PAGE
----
In previous posts, we explored the cosmology of the Celts and the concept of Sacred Reciprocity. In traditional cultures, it is understood that human beings live in relationship with many other beings – plants, animals, birds, fish, insects, and features of the natural landscape. In addition, what appears to the modern mindset as ’empty space’ is in fact often filled with other beings more difficult to see or identify. This is the realm of the gods and spirits, who may inhabit cosmic realms like the sky, ocean and underworld, or whose domain may be part of the world they share with us.
In western materialist culture, acknowledging, perceiving or discussing this traditional perception of reality is grounds for being labeled delusional or even insane. However, as modern physics is beginning to understand (and catch up with ancient wisdom), there is a great deal going on in the ’empty spaces’ around us. Indeed, in some scientific models, what we perceive in our world can only be explained scientifically and mathematically if there are a number of other planes of existence. I have to admit I often picture a group of indigenous shamans sitting around the fire and having a jolly laugh as they watch the struggles of scientists to finally figure out what they have known for millennia!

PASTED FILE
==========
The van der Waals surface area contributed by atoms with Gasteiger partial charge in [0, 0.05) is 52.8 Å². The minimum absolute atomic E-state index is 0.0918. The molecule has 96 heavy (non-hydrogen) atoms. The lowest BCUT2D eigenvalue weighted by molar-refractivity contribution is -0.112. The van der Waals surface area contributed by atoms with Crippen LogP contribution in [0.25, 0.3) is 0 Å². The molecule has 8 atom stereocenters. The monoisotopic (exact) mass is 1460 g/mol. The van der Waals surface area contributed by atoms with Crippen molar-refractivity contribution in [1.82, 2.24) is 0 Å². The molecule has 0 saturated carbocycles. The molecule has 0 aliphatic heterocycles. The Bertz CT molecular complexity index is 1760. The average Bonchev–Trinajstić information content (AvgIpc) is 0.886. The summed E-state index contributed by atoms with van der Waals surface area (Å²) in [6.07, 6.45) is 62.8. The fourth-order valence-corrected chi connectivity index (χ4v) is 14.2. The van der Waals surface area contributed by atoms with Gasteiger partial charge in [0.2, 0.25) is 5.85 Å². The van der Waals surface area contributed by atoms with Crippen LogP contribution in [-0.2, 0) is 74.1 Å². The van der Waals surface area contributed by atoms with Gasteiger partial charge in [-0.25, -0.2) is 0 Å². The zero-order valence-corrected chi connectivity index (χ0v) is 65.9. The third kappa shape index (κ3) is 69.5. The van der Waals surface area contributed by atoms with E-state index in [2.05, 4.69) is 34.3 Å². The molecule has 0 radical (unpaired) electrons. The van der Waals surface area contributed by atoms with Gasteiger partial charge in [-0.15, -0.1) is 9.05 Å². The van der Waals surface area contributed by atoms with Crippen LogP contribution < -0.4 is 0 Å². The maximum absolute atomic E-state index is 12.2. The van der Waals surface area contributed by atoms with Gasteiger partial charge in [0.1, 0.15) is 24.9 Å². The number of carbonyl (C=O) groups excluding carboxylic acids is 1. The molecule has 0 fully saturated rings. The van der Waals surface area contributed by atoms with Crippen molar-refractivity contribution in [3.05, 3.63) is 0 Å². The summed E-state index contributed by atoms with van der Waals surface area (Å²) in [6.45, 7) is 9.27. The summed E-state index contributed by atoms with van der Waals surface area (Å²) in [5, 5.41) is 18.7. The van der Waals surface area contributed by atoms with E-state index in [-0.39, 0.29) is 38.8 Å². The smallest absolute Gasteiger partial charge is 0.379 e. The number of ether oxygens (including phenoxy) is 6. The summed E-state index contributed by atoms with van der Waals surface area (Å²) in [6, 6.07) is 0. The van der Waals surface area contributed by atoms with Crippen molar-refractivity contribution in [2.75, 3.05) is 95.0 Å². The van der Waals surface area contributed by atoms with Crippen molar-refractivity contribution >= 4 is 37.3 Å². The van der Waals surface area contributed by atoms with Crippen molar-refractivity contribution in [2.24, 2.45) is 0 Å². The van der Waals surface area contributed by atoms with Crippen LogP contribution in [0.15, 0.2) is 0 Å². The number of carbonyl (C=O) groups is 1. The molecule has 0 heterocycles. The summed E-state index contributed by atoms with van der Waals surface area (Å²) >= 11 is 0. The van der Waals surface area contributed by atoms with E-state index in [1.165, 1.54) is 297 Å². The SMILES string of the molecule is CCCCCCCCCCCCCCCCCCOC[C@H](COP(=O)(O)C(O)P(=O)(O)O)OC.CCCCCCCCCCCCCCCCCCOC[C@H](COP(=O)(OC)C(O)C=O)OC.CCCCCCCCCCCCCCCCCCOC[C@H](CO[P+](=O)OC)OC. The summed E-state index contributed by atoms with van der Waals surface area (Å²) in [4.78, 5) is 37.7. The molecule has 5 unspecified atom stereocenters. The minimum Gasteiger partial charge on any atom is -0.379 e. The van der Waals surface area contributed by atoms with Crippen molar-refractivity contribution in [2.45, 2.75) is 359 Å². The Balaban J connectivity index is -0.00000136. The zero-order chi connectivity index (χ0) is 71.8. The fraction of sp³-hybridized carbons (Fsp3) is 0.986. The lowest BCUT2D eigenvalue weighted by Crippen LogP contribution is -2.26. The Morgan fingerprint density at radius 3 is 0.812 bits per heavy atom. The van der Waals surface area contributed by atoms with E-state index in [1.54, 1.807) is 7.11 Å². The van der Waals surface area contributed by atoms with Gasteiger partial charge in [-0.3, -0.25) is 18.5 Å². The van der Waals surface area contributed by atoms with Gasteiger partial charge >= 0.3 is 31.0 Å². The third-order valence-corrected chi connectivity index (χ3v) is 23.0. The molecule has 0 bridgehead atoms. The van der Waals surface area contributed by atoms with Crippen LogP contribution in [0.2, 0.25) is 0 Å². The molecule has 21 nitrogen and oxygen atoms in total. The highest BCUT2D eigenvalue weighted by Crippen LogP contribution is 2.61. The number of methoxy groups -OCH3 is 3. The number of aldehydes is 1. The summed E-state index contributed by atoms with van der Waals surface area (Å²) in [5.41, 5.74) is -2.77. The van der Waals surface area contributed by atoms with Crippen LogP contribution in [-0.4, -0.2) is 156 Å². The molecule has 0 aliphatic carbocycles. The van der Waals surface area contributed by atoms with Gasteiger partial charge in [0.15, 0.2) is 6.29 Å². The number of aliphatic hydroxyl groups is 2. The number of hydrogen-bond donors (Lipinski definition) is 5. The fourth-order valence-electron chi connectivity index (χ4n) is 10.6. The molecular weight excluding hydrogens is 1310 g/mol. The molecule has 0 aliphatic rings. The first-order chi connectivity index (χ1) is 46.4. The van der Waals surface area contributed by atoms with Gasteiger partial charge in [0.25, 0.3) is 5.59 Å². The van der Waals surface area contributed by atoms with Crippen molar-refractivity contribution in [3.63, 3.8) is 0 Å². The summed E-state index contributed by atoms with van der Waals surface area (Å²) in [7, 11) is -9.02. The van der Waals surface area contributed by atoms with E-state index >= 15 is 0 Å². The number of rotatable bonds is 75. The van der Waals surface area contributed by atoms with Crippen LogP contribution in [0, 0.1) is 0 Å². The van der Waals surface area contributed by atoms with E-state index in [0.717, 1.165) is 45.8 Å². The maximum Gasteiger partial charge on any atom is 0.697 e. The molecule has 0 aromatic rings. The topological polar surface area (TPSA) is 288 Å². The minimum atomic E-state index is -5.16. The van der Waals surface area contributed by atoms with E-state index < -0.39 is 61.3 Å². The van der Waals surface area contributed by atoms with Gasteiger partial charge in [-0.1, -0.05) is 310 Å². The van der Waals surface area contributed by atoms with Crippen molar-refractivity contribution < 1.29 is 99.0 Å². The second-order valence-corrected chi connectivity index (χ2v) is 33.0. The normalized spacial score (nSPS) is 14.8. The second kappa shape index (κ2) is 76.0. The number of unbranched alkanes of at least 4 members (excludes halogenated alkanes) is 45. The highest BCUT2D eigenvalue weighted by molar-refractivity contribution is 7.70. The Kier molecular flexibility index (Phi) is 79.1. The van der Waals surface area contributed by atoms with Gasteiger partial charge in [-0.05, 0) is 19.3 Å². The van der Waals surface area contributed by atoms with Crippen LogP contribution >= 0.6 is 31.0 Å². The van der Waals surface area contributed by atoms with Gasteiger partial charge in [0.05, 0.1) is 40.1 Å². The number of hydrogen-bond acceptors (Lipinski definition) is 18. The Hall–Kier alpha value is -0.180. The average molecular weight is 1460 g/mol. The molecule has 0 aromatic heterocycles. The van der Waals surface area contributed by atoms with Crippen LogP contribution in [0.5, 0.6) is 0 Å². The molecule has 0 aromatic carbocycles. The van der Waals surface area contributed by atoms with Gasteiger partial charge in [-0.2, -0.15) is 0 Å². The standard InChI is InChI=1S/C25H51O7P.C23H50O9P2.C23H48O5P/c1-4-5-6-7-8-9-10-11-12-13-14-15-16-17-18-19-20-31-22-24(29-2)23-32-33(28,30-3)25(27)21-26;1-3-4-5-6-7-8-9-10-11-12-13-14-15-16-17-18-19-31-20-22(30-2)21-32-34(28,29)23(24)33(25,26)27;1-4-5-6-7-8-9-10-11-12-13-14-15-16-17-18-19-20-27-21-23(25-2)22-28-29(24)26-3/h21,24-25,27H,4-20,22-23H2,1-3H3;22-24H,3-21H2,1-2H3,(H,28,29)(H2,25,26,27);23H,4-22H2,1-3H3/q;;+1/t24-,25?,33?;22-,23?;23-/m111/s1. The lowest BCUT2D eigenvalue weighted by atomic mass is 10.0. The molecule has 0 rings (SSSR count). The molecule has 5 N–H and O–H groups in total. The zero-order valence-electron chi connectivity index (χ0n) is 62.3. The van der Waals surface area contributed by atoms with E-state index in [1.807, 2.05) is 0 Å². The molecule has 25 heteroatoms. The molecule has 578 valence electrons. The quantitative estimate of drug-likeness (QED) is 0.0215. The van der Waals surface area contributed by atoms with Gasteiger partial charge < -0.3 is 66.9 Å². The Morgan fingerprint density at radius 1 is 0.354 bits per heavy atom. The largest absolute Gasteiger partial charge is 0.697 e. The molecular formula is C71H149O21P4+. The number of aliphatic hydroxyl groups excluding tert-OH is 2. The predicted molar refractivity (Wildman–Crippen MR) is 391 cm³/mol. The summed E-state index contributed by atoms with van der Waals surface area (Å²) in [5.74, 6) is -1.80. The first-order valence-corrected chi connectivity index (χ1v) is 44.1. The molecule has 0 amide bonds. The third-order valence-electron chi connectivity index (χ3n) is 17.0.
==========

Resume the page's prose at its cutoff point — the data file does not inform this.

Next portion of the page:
So who inhabits the space around us? In Celtic tradition we see evidence for the perception and veneration of numerous deity figures, both male and female. Some seem to have been venerated over wide areas (or at least similar archetypes), while others were more local in nature. Early European evidence seems to indicate that deities associated with the Upper and Lower World were originally recognized, but starting in the late Bronze Age, the focus seems to have shifted to the Underworld realms. The reasons for this are not totally clear, but may be associated with worsening weather conditions at that time.